Commentary

Senate special provision will cost $170 million over the next five years

This week’s Senate budget proposal includes a special provision that will cost North Carolina over $170 million over the next five years, with costs continuing to increase in future years.  Section 11A.3 incorporates Senator Chad Barefoot’s bill SB 862, creating a reserve fund in an attempt to “forward-fund” the Opportunity Scholarship voucher program, and increasing funding by $10 million per year until annual appropriations for the voucher program reach $144.8 million in FY 27-28.  According to the provision language, the intent is to expand the program by at least 2,000 students per year, and to provide funding stability.

The table below compares the annual impact of the Opportunity Scholarship voucher program under current law (where it will actually save the State a small amount in future years), versus the impact of the program if Section 11A.3 were to become law:

Summary Impact

A detailed description of the methodology for determining the fiscal impact of the Opportunity Scholarship program will be published soon.

Much of Section 11A.3’s $170 million cost over the next five years is driven by the nonsensical decision to expand the supply of vouchers far beyond the level that would be supported by demand for vouchers.  Based on the historical data, demand for Opportunity Scholarship vouchers maxes out at about 8,000 students per year.  Yet Section 11A.3 would be providing funding sufficient to offer 163,741 vouchers by FY 27-28.  Under Section 11A.3, unused funds would remain in the reserve fund, providing no use to North Carolina citizens.  By the time the program reaches its maximum size, the reserve fund will have a balance of approximately $665 million and will be accumulating over $100 million of unused funds per year.

Accumulation of Funds

 

The bill is also fundamentally silly in that it fails to achieve its own goals of guaranteeing program expansion and providing funding stability.  As the budget writers are aware, putting money in a reserve does not require future General Assemblies to always use those funds for the purposes set forth in this bill.  Future General Assemblies can always change the law.  These funds will be “in play” every fiscal year, just as if they had never been put into a reserve in the first place, and therefore do nothing to guarantee program expansion or provide any measure of funding stability.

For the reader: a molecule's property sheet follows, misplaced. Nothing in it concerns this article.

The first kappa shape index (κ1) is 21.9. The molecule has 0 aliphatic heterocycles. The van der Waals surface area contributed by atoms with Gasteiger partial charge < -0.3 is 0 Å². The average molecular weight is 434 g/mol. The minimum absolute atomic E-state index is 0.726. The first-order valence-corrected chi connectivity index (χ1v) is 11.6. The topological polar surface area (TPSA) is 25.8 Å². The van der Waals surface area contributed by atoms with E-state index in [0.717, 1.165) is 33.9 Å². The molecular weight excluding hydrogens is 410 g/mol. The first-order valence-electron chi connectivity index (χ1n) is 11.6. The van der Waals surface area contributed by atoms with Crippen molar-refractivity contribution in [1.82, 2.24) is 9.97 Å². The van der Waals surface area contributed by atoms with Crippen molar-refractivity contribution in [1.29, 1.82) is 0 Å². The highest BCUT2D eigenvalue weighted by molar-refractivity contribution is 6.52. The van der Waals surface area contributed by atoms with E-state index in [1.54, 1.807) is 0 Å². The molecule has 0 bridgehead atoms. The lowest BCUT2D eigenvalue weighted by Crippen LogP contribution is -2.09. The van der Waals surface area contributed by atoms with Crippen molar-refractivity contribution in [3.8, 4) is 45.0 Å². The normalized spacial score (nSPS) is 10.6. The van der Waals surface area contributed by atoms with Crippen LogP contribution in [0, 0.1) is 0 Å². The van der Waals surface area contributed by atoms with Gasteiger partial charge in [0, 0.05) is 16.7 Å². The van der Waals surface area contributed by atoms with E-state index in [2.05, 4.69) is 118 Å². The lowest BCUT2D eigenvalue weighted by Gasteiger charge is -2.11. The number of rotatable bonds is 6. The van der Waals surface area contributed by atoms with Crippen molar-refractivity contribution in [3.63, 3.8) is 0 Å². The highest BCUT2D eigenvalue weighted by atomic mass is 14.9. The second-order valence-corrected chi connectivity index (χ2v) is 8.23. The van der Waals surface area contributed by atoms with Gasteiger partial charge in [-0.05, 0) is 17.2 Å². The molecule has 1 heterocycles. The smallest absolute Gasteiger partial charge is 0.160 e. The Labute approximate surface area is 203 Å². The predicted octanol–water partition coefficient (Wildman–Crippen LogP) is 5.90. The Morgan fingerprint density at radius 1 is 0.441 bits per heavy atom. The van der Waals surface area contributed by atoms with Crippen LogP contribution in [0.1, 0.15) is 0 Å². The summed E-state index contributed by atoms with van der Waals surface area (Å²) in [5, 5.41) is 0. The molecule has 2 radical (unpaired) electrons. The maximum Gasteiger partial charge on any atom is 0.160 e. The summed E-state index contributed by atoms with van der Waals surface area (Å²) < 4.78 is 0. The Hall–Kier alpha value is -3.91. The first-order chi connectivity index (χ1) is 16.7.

So why are Senate budget writers pushing such costly, absurd and silly language?  I can think of two possible motivations:

  • First, it is possible that the Senate plans on expanding the eligibility for vouchers in future years.  For example, they might plan on removing the family income cap, opening the vouchers to more well-off families.  Or, they might allow vouchers to be provided to students who were already attending private school without a voucher.
  • The other possible reason is that Section 11A.3 is an indirect way to limit State spending in future years.  As explained above, Section 11A.3 would create a scenario where over $100 million per year would go unused and accumulate in a reserve balance.  If this language were to remain law, this would be money that could not be used on any other government services.

It is tough to know which motivation is driving Section 11A.3.  We do know, however, that the General Assembly continues to refuse to allow any meaningful accountability measures that would allow us to know whether Opportunity Scholarship students are receiving a high-quality education.  There are certainly some troubling anecdotes indicating that many of the participating private schools are failing their students.  As a result, it remains doubly unclear why Senate leaders are pushing such a costly proposal.

 

 

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